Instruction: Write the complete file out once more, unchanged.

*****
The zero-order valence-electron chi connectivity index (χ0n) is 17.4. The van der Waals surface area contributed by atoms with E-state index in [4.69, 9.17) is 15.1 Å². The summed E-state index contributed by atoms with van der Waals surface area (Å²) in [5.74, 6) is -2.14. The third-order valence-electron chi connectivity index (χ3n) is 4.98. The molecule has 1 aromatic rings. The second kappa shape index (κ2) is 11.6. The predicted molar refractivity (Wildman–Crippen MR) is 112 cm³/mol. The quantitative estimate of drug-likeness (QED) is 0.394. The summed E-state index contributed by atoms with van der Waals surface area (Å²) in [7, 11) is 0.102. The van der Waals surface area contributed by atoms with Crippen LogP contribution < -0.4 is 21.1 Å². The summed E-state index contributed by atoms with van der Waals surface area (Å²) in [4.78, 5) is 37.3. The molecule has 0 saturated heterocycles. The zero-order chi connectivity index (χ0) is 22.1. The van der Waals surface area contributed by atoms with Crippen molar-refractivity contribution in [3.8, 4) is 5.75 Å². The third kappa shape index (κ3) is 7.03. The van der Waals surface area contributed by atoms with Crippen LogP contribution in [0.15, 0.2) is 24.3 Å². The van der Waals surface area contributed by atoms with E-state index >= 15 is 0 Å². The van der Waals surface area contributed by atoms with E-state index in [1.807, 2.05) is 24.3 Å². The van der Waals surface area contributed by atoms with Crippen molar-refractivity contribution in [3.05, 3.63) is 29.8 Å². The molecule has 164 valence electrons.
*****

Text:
The zero-order valence-electron chi connectivity index (χ0n) is 17.4. The van der Waals surface area contributed by atoms with E-state index in [4.69, 9.17) is 15.1 Å². The summed E-state index contributed by atoms with van der Waals surface area (Å²) in [5.74, 6) is -2.14. The third-order valence-electron chi connectivity index (χ3n) is 4.98. The molecule has 1 aromatic rings. The second kappa shape index (κ2) is 11.6. The predicted molar refractivity (Wildman–Crippen MR) is 112 cm³/mol. The quantitative estimate of drug-likeness (QED) is 0.394. The summed E-state index contributed by atoms with van der Waals surface area (Å²) in [7, 11) is 0.102. The van der Waals surface area contributed by atoms with Crippen LogP contribution < -0.4 is 21.1 Å². The summed E-state index contributed by atoms with van der Waals surface area (Å²) in [4.78, 5) is 37.3. The molecule has 0 saturated heterocycles. The zero-order chi connectivity index (χ0) is 22.1. The van der Waals surface area contributed by atoms with Crippen molar-refractivity contribution in [3.8, 4) is 5.75 Å². The third kappa shape index (κ3) is 7.03. The van der Waals surface area contributed by atoms with Crippen LogP contribution in [0.15, 0.2) is 24.3 Å². The van der Waals surface area contributed by atoms with E-state index >= 15 is 0 Å². The van der Waals surface area contributed by atoms with E-state index in [1.807, 2.05) is 24.3 Å². The van der Waals surface area contributed by atoms with Crippen molar-refractivity contribution in [3.05, 3.63) is 29.8 Å². The molecule has 164 valence electrons.